‘We Are Not Afraid’

Inside an Uzbek Internet rebellion.

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“Today the main disease of Uzbek society is fear,” says Kudrat Bobojonov, an Uzbek journalist exiled in Sweden. “Our group aims to deliver people from fear with positive information, with the most important form of positive information being a flash mob of Uzbeks posting photos of themselves.”

Bobojonov is one of the moderators of “Qorqmaymiz” — or “We are not afraid” — one of the most popular Uzbek Facebook pages. Launched in August 2014, Qorqmaymiz has grown to over 12,100 members, an enormous number for an Uzbek group. (To put it in perspective, Sayyod, Uzbekistan’s premier gossip and entertainment group, has around 30,000 members.) The success of Qorqmaymiz is all the more remarkable since everything about the group — from its criticism of the government to its circulation of censored content to its dissident-fueled camaraderie — is illegal in Uzbekistan.

While popular as a discussion site, the main purpose of Qorqmaymiz is for Uzbeks to post photos of themselves holding signs that say “I am not afraid” — meaning they are not afraid of the government of Islam Karimov, who has been Uzbekistan’s president since it became independent from the Soviet Union in 1991. Karimov’s government is regarded by human rights groups as one of the most brutal in the world.

“This is a page [for] Central Asians who believe in liberty,” says the site’s description. “Our slogan: ‘I am not afraid of dictators!’ We kindly ask members of our group to [post] their photos with words in their language: ‘I am not afraid!’”

In Uzbekistan, “I am not afraid” is a subversive statement, punishable by a nebulously defined state law which makes “slandering the regime” a crime. Like most dictatorships, Uzbekistan markets itself as a paradise, boasting of uniformly happy citizens who adore their leaders. Proclaiming that one is not afraid of the government is a dual affront: it implies that the government is fearsome and hurts its own citizens, a view for which one can be arrested in Uzbekistan; and it shows that Uzbeks are willing and able to speak out against the authorities.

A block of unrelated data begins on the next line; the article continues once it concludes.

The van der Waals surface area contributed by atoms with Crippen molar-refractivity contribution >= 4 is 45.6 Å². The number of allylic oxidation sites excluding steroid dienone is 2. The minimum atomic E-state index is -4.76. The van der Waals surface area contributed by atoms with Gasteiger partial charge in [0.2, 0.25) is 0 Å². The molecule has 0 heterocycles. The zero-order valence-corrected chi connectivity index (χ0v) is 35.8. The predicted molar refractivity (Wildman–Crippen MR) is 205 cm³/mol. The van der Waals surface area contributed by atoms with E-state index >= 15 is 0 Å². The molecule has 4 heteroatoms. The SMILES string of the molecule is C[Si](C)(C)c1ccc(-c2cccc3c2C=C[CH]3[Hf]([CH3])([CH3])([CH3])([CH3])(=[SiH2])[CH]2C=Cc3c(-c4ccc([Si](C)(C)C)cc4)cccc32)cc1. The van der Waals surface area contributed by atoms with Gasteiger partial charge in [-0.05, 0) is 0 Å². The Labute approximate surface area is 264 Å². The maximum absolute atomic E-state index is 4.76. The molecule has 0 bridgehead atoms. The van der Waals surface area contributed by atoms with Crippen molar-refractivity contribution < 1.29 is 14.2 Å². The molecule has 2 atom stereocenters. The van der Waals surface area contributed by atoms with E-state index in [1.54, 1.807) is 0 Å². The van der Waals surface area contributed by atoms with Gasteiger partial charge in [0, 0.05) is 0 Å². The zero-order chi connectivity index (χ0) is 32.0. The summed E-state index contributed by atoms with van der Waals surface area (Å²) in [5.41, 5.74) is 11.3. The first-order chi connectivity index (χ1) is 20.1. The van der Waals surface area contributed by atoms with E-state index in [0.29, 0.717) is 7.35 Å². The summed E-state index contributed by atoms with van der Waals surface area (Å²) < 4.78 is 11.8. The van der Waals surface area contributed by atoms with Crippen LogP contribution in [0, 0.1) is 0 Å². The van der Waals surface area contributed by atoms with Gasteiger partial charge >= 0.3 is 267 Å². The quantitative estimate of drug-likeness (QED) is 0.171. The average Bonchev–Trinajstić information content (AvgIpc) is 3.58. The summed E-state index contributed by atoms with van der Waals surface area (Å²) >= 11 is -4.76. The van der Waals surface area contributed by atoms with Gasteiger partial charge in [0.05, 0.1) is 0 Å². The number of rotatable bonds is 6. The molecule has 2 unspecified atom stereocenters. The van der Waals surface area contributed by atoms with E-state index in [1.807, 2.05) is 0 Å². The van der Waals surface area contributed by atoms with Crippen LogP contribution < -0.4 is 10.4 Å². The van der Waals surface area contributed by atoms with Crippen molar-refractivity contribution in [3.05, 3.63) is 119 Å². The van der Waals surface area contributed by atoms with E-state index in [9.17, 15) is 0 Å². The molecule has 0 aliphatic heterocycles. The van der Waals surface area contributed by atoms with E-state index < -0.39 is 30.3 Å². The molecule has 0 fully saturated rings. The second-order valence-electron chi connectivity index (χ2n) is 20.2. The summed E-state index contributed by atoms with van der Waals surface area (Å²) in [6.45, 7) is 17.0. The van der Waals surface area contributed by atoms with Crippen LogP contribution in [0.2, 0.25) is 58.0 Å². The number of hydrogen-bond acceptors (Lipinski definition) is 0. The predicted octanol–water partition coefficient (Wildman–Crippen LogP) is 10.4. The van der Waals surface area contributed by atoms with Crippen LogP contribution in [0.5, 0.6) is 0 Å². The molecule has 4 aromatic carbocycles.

Uzbekistan has some of the harshest Internet restrictions of any country. Since the Internet gained popularity in the early 2000s, the government has used blocks, surveillance, threats by security services, and legal codes to prevent Uzbek citizens from reading content the state deems unacceptable.

In 2005, the number of unacceptable websites exploded after dozens of journalists and activists were sent into exile following the Andijon massacre, the killing by state forces of over 700 Uzbeks who had gathered in protest in the city of Andijon that May. Forced abroad but able to access the Internet regularly for the first time, the exiled Uzbeks created websites documenting the dictatorship and its discontents. Bobojonov was among the exiled, and since then the Uzbek government has been determined to prevent Uzbeks like him from interacting with Uzbeks in Uzbekistan.

While most people in Uzbekistan do not have home computers, cell phone penetration is over 90 percent. Uzbeks usually access the Internet through social media applications on their phones. While Uzbekistan’s government has attempted to draw virtual borders — one state-sponsored social media site, Muloqot (“Dialogue”), requires an Uzbek passport and phone number to join — Facebook has proven a problem. Groups like Qorqmaymiz circumvent the barriers the Uzbek government has taken pains to construct.